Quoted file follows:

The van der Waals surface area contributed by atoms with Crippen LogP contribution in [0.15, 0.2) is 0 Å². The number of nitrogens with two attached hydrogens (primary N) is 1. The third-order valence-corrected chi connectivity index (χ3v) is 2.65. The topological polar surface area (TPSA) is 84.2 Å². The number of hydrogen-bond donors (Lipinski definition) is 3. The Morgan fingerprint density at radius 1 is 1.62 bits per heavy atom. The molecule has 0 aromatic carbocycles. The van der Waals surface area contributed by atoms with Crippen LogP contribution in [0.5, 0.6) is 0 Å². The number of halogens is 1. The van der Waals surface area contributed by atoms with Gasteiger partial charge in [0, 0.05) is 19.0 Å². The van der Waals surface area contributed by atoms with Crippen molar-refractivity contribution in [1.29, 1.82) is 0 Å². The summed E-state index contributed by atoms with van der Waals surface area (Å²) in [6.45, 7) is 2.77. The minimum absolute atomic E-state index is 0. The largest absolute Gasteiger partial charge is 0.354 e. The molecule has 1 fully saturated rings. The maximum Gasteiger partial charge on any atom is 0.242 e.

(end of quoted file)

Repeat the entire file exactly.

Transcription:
The van der Waals surface area contributed by atoms with Crippen LogP contribution in [0.15, 0.2) is 0 Å². The number of nitrogens with two attached hydrogens (primary N) is 1. The third-order valence-corrected chi connectivity index (χ3v) is 2.65. The topological polar surface area (TPSA) is 84.2 Å². The number of hydrogen-bond donors (Lipinski definition) is 3. The Morgan fingerprint density at radius 1 is 1.62 bits per heavy atom. The molecule has 0 aromatic carbocycles. The van der Waals surface area contributed by atoms with Crippen LogP contribution in [0.5, 0.6) is 0 Å². The number of halogens is 1. The van der Waals surface area contributed by atoms with Gasteiger partial charge in [0, 0.05) is 19.0 Å². The van der Waals surface area contributed by atoms with Crippen molar-refractivity contribution in [1.29, 1.82) is 0 Å². The summed E-state index contributed by atoms with van der Waals surface area (Å²) in [6.45, 7) is 2.77. The minimum absolute atomic E-state index is 0. The largest absolute Gasteiger partial charge is 0.354 e. The molecule has 1 fully saturated rings. The maximum Gasteiger partial charge on any atom is 0.242 e.